Yes, that’s right. The title of this post is, in fact, “Slap Me with a Wet Fish.” That is also the name of a film I made last semester with two classmates. It was our first project in the excellent class Cinematography and Lighting and my only experience shooting on actual film.
My major was “Digital Cinema Arts” which is basically a pseudo-film degree. I say “pseudo” because we didn’t actually use old-fashioned physical film and because most people think you have to go to California to get a film degree.
Having never shot on real film before, this project was quite an interesting little challenge. There was no LCD viewfinder. No deleting or ignoring bad takes. No instant playback of our footage. And no helpful displays of any kind. It was just a plain old box with film inside and a lens on the front.
We had a single 100 foot reel of 16mm film which equated to approximately 3 minutes of footage at the standard 24 frames per second. We had no ability to edit our footage so each shot had to be done in one take and in sequential order. There was no sound recording either which is a shame because I feel like it could really do with some old-timey music.
The footage looks kind of like it was recorded from an old VCR (that’s what we used before DVDs players and DVRs, kids) for two reasons. For one, this was shot on an old Russian camera which is the source of the flashes and the jittering. Secondly, it has undergone transference from film to digital which is never a good thing for quality.
In the words of Tom Ostertag who graciously took it upon himself to convert the footage of everyone in class, “The color, resolution, and dynamic range suck compared to the real thing” so keep that in mind when watching. Even though the transfer is less-than-ideal, these wouldn’t see the light of day at all without his hard work. Thanks, Tom!
Like all projects I did in school, this one began with a great idea. Oh, no wait. I mean it began with the complete and utter absence of ideas.
Actually, that’s less true of this project than most. My original idea was to shoot a chase sequence of some kind but given our limitations I think it’s probably good we didn’t attempt that although one could say we sort of ended up with a slow, creepy chase scene of sorts.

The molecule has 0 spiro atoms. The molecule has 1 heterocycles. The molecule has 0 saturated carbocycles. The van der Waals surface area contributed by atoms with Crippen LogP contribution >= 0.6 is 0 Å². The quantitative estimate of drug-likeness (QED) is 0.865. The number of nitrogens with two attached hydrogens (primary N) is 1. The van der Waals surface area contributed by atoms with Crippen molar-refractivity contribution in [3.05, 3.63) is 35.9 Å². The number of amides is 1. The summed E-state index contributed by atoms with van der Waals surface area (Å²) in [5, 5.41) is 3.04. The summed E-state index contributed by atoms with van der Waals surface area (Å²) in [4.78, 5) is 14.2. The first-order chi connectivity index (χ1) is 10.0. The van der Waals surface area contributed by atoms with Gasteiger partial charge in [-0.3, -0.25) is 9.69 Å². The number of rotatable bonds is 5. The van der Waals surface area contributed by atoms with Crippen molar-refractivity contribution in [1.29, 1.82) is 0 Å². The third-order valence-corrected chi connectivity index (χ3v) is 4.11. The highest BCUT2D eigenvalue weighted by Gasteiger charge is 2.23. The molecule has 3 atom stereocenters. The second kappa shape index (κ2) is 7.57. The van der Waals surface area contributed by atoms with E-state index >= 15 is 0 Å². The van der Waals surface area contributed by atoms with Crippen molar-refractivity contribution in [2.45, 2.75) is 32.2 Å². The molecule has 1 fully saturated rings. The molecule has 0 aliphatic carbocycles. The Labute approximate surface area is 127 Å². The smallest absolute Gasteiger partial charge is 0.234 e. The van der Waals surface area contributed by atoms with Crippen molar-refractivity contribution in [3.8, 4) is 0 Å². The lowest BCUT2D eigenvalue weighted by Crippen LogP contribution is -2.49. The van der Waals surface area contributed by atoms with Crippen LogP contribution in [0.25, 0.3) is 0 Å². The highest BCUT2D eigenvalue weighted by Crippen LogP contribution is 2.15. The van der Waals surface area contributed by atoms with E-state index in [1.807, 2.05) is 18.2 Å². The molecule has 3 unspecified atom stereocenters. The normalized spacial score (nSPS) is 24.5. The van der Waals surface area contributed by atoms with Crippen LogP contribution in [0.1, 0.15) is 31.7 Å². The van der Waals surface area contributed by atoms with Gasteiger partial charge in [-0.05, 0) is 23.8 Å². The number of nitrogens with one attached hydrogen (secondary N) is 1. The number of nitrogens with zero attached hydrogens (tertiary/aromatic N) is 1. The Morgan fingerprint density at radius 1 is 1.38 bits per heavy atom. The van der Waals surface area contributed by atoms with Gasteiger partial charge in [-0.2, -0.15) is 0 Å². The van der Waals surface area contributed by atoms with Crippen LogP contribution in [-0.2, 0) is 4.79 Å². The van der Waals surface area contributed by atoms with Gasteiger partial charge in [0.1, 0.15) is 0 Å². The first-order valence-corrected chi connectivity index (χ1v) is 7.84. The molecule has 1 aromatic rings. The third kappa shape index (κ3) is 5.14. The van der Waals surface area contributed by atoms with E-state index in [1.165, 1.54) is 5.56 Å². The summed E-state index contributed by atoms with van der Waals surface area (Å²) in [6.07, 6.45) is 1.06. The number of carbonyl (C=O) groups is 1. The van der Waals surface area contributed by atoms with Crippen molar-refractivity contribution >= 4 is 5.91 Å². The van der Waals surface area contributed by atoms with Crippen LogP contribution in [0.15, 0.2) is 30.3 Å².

My other idea was the “crosshair” shot. Ever since I saw the banisters in the theater building at Lindenwood I wanted to shoot something like that. They always looked like crosshairs to me but that’s probably because I’ve played too many shooter games. Since we were in the theater building for this project and it fit the story we were doing, I suggested we try the shot. I wasn’t sure it would work but I think it did fairly well.
I’m also quite fond of the first shot where we see the stalker’s face. It’s good old-fashioned monster lighting. Reminds me of Boris Karloff’s Frankenstein monster.
We came up with the title by using some sort of random dialog generator online. The generator, of course, spit out total nonsense. The phrase “Slap me with a wet fish” stuck out to us. Marie, the female lead, couldn’t stop laughing about it the whole time. I think it’s wet part that does it. Imploring someone to slap you with a dry fish just wouldn’t be as funny.
We used Tom’s Macbook to shoot intertitles. We basically wrote the dialog at random as we came to it. We didn’t really know why Tom was displeased or why he was stalking Marie until we shot the end.